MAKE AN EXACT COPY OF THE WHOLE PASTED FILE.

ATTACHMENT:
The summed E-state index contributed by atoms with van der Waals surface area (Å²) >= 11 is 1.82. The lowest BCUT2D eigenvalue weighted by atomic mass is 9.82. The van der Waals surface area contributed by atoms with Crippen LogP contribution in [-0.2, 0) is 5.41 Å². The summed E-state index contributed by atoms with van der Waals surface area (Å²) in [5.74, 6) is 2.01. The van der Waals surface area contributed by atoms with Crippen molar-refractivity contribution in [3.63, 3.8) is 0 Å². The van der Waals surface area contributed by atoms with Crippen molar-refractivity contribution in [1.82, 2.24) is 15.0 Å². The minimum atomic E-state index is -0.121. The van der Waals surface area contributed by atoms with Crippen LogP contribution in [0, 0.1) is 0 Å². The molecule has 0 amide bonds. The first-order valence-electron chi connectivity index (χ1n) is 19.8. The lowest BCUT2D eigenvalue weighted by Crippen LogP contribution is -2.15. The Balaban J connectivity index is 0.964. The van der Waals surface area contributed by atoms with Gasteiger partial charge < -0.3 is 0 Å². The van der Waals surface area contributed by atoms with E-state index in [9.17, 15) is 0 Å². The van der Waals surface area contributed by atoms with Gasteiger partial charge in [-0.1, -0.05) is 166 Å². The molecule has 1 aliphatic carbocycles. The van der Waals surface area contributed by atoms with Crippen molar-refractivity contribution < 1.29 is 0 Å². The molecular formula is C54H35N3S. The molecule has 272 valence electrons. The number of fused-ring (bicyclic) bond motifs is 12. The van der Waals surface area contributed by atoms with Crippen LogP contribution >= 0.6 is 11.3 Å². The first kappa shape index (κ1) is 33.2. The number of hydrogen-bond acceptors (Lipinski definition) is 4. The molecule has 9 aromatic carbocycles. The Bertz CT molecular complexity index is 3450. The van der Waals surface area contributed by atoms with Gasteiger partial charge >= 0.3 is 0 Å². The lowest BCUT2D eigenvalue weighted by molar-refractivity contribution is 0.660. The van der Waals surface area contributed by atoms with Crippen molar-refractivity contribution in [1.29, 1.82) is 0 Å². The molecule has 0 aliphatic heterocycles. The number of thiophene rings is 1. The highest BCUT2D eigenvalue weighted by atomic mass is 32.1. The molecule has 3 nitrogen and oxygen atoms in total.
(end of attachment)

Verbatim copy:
The summed E-state index contributed by atoms with van der Waals surface area (Å²) >= 11 is 1.82. The lowest BCUT2D eigenvalue weighted by atomic mass is 9.82. The van der Waals surface area contributed by atoms with Crippen LogP contribution in [-0.2, 0) is 5.41 Å². The summed E-state index contributed by atoms with van der Waals surface area (Å²) in [5.74, 6) is 2.01. The van der Waals surface area contributed by atoms with Crippen molar-refractivity contribution in [3.63, 3.8) is 0 Å². The van der Waals surface area contributed by atoms with Crippen molar-refractivity contribution in [1.82, 2.24) is 15.0 Å². The minimum atomic E-state index is -0.121. The van der Waals surface area contributed by atoms with Crippen LogP contribution in [0, 0.1) is 0 Å². The molecule has 0 amide bonds. The first-order valence-electron chi connectivity index (χ1n) is 19.8. The lowest BCUT2D eigenvalue weighted by Crippen LogP contribution is -2.15. The Balaban J connectivity index is 0.964. The van der Waals surface area contributed by atoms with Gasteiger partial charge < -0.3 is 0 Å². The van der Waals surface area contributed by atoms with E-state index in [9.17, 15) is 0 Å². The van der Waals surface area contributed by atoms with Gasteiger partial charge in [-0.1, -0.05) is 166 Å². The molecule has 1 aliphatic carbocycles. The van der Waals surface area contributed by atoms with Crippen molar-refractivity contribution < 1.29 is 0 Å². The molecular formula is C54H35N3S. The molecule has 272 valence electrons. The number of fused-ring (bicyclic) bond motifs is 12. The van der Waals surface area contributed by atoms with Crippen LogP contribution >= 0.6 is 11.3 Å². The first kappa shape index (κ1) is 33.2. The number of hydrogen-bond acceptors (Lipinski definition) is 4. The molecule has 9 aromatic carbocycles. The Bertz CT molecular complexity index is 3450. The van der Waals surface area contributed by atoms with Gasteiger partial charge >= 0.3 is 0 Å². The lowest BCUT2D eigenvalue weighted by molar-refractivity contribution is 0.660. The van der Waals surface area contributed by atoms with Crippen molar-refractivity contribution in [1.29, 1.82) is 0 Å². The molecule has 0 aliphatic heterocycles. The number of thiophene rings is 1. The highest BCUT2D eigenvalue weighted by atomic mass is 32.1. The molecule has 3 nitrogen and oxygen atoms in total.